But those moments make up for it. A lot of the time, it actually feels like a quite extraordinarily grown-up A110. For all its ridiculous speed, the LT is never about speed for the sake of it. It is about the sensation of driving, an ultimately immersive automotive experience where the feel of the steering will always count for more than the power of the engine. This is a car for connoisseurs and the fact that it’s most easily enjoyed on a race track and not the environment we’ve chosen for it should not mark it down here. Because even driven quite modestly compared with its capabilities, it is still sublime. Feel is feel and poise is poise whatever the pace. 

So now you want me to put them in order. It seems redundant to say how tough a process that has been, because it’s what everyone says and, besides, picking the winner was actually dead easy. But ordering the remaining four? Not so much. Frankly, I could argue the case for any one of them in any position from five to two and did so, frequently, before concluding thus. 

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The BMW comes fifth, which puts it in the top 10% of our 50 favourite cars on sale. It’s so good to see its identity restored: we always used to know what and who the 3 Series was for, and I take great pleasure in being able to do so again. 

Next up is the 911, not only a more broadly capable car than the 991 it replaces but a more enjoyable one, too. And I expect this is just the starting point. More than any other, the 911 has subscribed to the less is more approach and I’m itching to drive a standard Carrera with a manual transmission to see if it remains true to that philosophy. If so, it could rank higher still next year.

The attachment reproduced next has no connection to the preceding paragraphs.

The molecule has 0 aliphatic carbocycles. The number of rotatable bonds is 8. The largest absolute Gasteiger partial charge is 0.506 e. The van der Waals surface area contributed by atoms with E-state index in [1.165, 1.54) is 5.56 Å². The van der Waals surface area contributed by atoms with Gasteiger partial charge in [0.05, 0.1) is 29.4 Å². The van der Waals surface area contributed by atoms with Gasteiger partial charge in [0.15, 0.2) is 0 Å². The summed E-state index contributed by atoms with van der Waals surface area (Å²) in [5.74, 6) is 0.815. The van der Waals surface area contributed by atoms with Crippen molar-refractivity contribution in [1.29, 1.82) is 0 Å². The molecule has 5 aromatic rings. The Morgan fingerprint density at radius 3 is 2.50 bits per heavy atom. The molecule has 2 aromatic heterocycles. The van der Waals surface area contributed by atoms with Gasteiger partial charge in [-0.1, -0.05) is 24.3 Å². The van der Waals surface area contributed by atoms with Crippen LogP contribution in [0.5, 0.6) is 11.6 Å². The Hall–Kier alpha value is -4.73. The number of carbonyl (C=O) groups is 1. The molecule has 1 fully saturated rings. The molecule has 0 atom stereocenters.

The Fiesta is an outstanding third. Put an affordable hatch on a road in company like this and you’ll soon find out what it’s made of, and the ST simply refused to be cowed. It kept up and it kept us engaged and amused. It did all the things you want a fast Ford to do, and bravo to the Blue Oval for that. It is easily the best car of its kind. 

The LT comes second, consolidating its win last year in our quest to find Britain’s best driver’s car. Were money no issue in this contest, it would have won. 

But the Alpine’s case at barely a quarter of the LT’s price is impossible to ignore and, agonise over the remaining order as I did, the identity of the winner was never in doubt. Last year, we named the A110 as our favourite car under £50,000 and now it has done it again against every car on sale. Right now, it’s hard to imagine what kind of car is going to be required to beat it.

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Conte Candoli 31 August 2019

So the greatest cars are the

So the greatest cars are the greatest driver's cars? Hence no Mercedes S class.

The LT makes only sense if you own your own racetrack - pointless in the real world.

Gimme a Golf R.


michael knight 31 August 2019

Glad the A110 won out against

Glad the A110 won out against the usual suspects. 

These 'top5/10' lists over the last 20 years always seem to contain: a 911, a 3-series, a ferrari and a hot-hatch. 

Peter Cavellini 31 August 2019


 These three brands must be doing something right to get in the top tens of whatever Mag, drive down just about any Urban area and you’ll see them especially BMW’s.

Pietro Cavolonero 31 August 2019

I see BMWs everywhere!!!!

Serves me right for buying a house next door to a BMW car dealer, but I love BMWs all German and lovely and all that. If I didnt like BMWs I would like Rolls Royces or MINIs instead.

Don't like SUVs though glad BMW don't make any flibble or other cars that aren't what I like the most is BMW though